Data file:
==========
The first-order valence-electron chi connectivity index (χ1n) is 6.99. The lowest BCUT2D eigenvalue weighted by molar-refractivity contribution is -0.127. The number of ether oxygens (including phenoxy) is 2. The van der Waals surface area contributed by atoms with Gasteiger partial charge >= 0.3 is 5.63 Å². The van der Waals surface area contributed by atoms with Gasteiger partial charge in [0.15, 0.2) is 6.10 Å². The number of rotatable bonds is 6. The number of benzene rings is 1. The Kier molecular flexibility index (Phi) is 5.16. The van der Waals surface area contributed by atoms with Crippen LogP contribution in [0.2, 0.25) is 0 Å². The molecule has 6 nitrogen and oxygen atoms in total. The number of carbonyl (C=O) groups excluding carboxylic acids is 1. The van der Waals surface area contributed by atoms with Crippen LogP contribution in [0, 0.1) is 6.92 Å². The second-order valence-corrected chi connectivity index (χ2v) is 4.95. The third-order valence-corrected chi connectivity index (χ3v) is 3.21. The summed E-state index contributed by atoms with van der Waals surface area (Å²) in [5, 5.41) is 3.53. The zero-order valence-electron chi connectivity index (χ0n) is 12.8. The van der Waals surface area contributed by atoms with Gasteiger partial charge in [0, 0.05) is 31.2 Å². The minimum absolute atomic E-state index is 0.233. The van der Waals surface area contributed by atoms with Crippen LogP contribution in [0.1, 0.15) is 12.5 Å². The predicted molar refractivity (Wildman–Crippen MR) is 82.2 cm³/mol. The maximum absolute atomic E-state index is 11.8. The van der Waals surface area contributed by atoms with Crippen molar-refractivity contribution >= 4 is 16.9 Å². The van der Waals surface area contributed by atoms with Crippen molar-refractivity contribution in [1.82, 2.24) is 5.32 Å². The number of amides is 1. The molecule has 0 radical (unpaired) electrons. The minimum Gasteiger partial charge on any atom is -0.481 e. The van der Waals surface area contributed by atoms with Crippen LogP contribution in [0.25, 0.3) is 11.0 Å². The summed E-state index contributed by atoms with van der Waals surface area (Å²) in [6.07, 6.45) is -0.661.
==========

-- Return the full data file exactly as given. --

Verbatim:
The first-order valence-electron chi connectivity index (χ1n) is 6.99. The lowest BCUT2D eigenvalue weighted by molar-refractivity contribution is -0.127. The number of ether oxygens (including phenoxy) is 2. The van der Waals surface area contributed by atoms with Gasteiger partial charge >= 0.3 is 5.63 Å². The van der Waals surface area contributed by atoms with Gasteiger partial charge in [0.15, 0.2) is 6.10 Å². The number of rotatable bonds is 6. The number of benzene rings is 1. The Kier molecular flexibility index (Phi) is 5.16. The van der Waals surface area contributed by atoms with Crippen LogP contribution in [0.2, 0.25) is 0 Å². The molecule has 6 nitrogen and oxygen atoms in total. The number of carbonyl (C=O) groups excluding carboxylic acids is 1. The van der Waals surface area contributed by atoms with Crippen LogP contribution in [0, 0.1) is 6.92 Å². The second-order valence-corrected chi connectivity index (χ2v) is 4.95. The third-order valence-corrected chi connectivity index (χ3v) is 3.21. The summed E-state index contributed by atoms with van der Waals surface area (Å²) in [5, 5.41) is 3.53. The zero-order valence-electron chi connectivity index (χ0n) is 12.8. The van der Waals surface area contributed by atoms with Gasteiger partial charge in [0, 0.05) is 31.2 Å². The minimum absolute atomic E-state index is 0.233. The van der Waals surface area contributed by atoms with Crippen LogP contribution in [0.1, 0.15) is 12.5 Å². The predicted molar refractivity (Wildman–Crippen MR) is 82.2 cm³/mol. The maximum absolute atomic E-state index is 11.8. The van der Waals surface area contributed by atoms with Crippen molar-refractivity contribution >= 4 is 16.9 Å². The van der Waals surface area contributed by atoms with Crippen molar-refractivity contribution in [1.82, 2.24) is 5.32 Å². The number of amides is 1. The molecule has 0 radical (unpaired) electrons. The minimum Gasteiger partial charge on any atom is -0.481 e. The van der Waals surface area contributed by atoms with Crippen LogP contribution in [0.25, 0.3) is 11.0 Å². The summed E-state index contributed by atoms with van der Waals surface area (Å²) in [6.07, 6.45) is -0.661.